How long have you worked in the University of Arkansas System?
After college, I worked in the Animal Sciences Department at UA Fayetteville for a couple of years doing poultry research and also diagnostic work with industry clients such as Tyson Foods. I joined UAMS in 1986 and worked briefly with Dr. Phillip Rayford in the Physiology Department prior to my 31-year tenure with Dr. Michael Owens in the Department of Pharmacology and Toxicology.
What is your favorite part of your job?
The most enjoyable part of my job is watching students develop into independent researchers. It is exciting to see how students from different backgrounds and varied experiences tackle research projects. Our research program utilizes team-based learning so the students are cross- trained to perform most of the techniques and methods we use in our medications development program. I value the team-based approach because I believe it gives students a more well-rounded research experience and promotes ownership in the research program as a whole instead of just in their individual projects.
I have always benefited from seeing how others use their knowledge and experiences to solve complex problems. Although the students may not always appreciate my detail-oriented approach to conducting research, my hope is that one day some technique or organizational skill that I taught them might help to advance their careers or impact their contribution to science in some way.
Are there any challenges?
Performing hypothesis driven research is always a challenge. Sometimes the research results don’t go in the direction that you thought they would. Designing the right experiments and analytical methods to test a hypothesis can be difficult. Not being afraid to step out of your comfort zone and challenge yourself to think in a different way keeps the research interesting.
Working on “soft money” presents its own challenges, therefore we tackle grant submissions as a team. Whether it’s preparing graphs, working on the budget, designing experiments or editing, everyone in the lab contributes in some way. It’s a true team effort therefore everyone has a vested interest and feels a real sense of accomplishment when a grant is awarded. I count myself very lucky to belong to a lab that has been continuously NIH funded since the 1980s!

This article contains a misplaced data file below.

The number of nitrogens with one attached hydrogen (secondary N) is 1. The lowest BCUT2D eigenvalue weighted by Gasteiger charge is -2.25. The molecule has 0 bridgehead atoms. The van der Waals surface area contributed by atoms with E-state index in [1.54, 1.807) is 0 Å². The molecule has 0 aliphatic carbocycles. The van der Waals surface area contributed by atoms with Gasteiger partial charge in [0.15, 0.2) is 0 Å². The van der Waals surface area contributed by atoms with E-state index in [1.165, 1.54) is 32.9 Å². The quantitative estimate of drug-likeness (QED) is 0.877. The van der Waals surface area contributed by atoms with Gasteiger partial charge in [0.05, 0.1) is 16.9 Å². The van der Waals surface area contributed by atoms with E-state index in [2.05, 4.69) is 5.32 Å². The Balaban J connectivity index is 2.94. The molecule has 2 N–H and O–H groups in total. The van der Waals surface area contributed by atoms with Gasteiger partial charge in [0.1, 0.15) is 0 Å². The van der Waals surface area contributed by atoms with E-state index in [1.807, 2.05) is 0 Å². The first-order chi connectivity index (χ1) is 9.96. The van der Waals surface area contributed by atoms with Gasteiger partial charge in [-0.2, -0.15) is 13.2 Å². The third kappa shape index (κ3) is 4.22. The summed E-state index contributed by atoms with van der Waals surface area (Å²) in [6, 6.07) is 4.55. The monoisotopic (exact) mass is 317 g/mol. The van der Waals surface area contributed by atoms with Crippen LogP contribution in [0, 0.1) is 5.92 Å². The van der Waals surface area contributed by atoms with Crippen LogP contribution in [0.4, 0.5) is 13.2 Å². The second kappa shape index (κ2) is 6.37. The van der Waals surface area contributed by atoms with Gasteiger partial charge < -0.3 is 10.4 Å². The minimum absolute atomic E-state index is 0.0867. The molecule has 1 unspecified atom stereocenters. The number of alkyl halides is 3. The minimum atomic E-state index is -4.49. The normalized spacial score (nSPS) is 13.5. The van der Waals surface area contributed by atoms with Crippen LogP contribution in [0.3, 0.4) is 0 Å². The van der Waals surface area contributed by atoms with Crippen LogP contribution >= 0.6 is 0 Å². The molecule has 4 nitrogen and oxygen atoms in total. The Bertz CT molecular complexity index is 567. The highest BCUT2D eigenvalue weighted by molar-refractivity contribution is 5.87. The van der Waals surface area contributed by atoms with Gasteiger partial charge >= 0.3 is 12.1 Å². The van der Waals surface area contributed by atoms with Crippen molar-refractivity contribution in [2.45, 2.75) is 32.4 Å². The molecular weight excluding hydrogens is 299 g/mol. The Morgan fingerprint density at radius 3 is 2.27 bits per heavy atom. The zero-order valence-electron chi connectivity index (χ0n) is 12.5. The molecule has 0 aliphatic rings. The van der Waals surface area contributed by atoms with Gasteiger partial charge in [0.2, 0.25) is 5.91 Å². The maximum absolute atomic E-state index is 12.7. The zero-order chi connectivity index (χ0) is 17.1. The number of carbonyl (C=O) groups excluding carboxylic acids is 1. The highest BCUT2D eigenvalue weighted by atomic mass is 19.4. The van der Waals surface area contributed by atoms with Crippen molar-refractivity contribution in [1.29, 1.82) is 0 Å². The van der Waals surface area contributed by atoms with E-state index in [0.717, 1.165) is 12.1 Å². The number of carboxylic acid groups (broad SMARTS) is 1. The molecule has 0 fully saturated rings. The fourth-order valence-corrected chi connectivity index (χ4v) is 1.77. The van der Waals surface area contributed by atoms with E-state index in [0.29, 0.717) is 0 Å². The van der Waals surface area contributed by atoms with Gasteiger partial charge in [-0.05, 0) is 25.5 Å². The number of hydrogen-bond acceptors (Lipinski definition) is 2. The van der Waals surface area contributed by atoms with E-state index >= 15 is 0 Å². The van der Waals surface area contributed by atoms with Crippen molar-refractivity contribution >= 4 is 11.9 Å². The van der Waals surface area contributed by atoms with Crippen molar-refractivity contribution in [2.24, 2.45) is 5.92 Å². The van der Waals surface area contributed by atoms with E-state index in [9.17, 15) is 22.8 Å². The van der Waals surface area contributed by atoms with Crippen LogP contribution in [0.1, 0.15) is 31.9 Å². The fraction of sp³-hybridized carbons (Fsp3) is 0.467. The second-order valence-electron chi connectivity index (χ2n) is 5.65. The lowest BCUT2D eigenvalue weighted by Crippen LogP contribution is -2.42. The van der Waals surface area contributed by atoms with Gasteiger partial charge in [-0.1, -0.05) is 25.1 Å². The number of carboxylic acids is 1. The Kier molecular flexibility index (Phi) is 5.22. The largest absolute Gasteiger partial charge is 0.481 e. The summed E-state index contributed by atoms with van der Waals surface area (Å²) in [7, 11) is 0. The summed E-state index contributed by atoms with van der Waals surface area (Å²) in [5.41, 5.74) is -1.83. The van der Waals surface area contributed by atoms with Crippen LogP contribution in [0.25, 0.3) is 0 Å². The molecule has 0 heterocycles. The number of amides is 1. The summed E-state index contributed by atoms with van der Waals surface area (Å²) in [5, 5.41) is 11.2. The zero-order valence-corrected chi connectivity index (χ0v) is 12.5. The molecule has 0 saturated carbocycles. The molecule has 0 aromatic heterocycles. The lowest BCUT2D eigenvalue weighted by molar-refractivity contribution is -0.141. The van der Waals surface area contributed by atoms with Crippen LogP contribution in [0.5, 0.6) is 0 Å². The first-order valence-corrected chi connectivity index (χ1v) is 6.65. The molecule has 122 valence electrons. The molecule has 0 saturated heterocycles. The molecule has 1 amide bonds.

How does your group handle problematic issues?
As far as problematic personnel issues, we rarely have any. During the interviewing process, we stress that we are more like a family than a group of co-workers. We believe that good communication between members of the group is essential. Having respect for each other and being willing to discuss things before they escalate into a problem are key to keeping the working environment pleasant.
We have frequent group meetings to keep us up on everyone’s research projects but also eat lunch as a group on most days so we really get to know each other on a personal level. Birthdays are a big deal in the lab. We typically celebrate by going out to lunch as a group followed by dessert in our office complex. Milestone birthdays are celebrated in a big way with a theme party. The parties are usually a surprise to the recipient and are tailored to their interests. Everyone participates and over the years we’ve been known to come to work dressed in Star Trek, beach or tennis attire to fit a party theme.
What do you do for fun?
I enjoy going to movies, antiquing and playing games with my adult children and friends and love babysitting for my co-workers’ kids since I don’t have any grandchildren of my own yet. I also like spending time with my large extended family. Both of my parents grew up on the outskirts of Little Rock and their families are a close-knit group. Most people find it hard to believe that many of us meet every Monday night for dinner and every other year for a weeklong vacation together. A group of about 20 from age 6-80 are headed to Galveston in May!
If I could visit any place in the world, it would have to be the Amazon Rainforest. Understanding that it could hold the contents of so many potential medicinal products is intriguing to me.
Any last thoughts?
The most rewarding part of my research career has been to see the anti-drug antibodies that we initially developed as analytical tools for understanding basic science questions are now being tested in human clinical trials as therapeutic agents for fighting drug abuse. Knowing that something that I helped develop could potentially help individuals and their families deal with drug addiction is beyond amazing!